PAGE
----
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Law - the cornerstone between AI and trust

Where do we stand?

Where do we, as humans, stand in a world where you can buy your groceries online, meet your soulmate online or build a successful business from your PC without ever leaving the house? Maybe soon you’ll even get legal advice on how to get a divorce from your neighborhood friendly AI, who’s secretly lurking in your mobile phone at all your conversations with your exes, who knows?

Imagine how easy it is to simply execute an online contract by answering simple questions from a chatbot and finally signing the contract by drawing your signature in the designated screen. Oh, but you don't have to imagine it since this is how most contracts are concluded nowadays. If you believe this is too modern for your taste, just wait until smart contracts fully step in and all your well-refined-clauses are reduced to computer code, stored and replicated on the system and supervised by the network of computers that operate the blockchain.

What could happen?

But imagine if your AI-powered chatbot mistake your identity with the identity of a non-existent person [1] or if Siri fails to call the police when you ask and instead plays very cool tunes by the Police while you are robbed of all your possessions?

These scenarios could happen all over the world. Just think about a situation in which the robots currently cleaning Singapore [2] airport confuse the quantity of detergent and a dangerous substance leaks and produces harmful effects to children. Or think about what could happen if a child suffers emotional trauma while witnessing tests of a highly-advanced robot dog [3] alongside US police officers and the parents request material compensation for his prejudice for not being informed of such tests and for not testing the impact of such robot dogs on citizens prior to the test itself?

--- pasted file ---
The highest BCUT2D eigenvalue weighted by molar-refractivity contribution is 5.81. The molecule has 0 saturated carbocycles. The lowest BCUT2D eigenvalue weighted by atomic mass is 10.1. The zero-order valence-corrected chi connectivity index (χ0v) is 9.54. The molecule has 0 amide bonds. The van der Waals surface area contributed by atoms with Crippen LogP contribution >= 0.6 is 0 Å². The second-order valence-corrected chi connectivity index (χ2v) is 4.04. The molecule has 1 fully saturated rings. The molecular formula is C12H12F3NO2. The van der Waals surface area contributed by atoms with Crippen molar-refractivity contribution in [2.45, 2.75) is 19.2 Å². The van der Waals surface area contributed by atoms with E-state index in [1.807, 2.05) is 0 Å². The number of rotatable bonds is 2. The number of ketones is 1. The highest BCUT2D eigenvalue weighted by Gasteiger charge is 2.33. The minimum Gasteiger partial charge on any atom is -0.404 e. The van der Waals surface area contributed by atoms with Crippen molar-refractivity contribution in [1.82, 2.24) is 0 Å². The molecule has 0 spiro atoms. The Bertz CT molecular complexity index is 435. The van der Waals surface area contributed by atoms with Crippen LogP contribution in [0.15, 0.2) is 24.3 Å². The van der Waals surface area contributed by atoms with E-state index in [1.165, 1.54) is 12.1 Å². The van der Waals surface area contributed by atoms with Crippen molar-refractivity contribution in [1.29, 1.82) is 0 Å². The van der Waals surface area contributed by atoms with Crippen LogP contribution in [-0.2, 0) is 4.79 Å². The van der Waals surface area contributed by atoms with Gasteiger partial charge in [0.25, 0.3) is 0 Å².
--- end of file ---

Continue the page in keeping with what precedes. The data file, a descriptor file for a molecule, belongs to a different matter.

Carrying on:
Who shall be responsible?

The producer for not performing trial tests on the impact of the new technology before releasing it for actual viability tests?

The programmer for not expecting and not including this scenario in the AI program?

The AI for not learning as fast as it should and for failed to identify the actual situation and to act as the user intended?

Or the user, for not properly conveying the intended instruction to the AI?

For the moment, no certain answer can be provided to these questions by applying the current legal framework.

What should attorneys do?

Us, as attorneys not knowing how to program a bot or to wire an AI system in order to deliver a response and learn from its ever-changing environment, may be subject to a very high risk when taking a new client, who possibly eluded legal dispositions and committed money laundering, for example. Surely this may not be a problem in certain jurisdictions, but in most European countries [4], a lawyer is obliged to declare whether its client has committed money laundering. Otherwise, the lawyer is held criminally liable, as well, for not disclosing such information to the competent authorities.

Of course, the consequences generated by not knowing what AI entails have been analyzed and certain measures have been taken for the protection of the interested parties. Finland, for example, has come up with a solution of increasing digital alphabetization among European citizens. During its EU Presidency, Finland developed a free online course called AI Elements [5], designed to guide even the most refractory individual within the intertwined jungle of artificial intelligence. Lawyers can also benefit from such a course but is this actually the proper solution?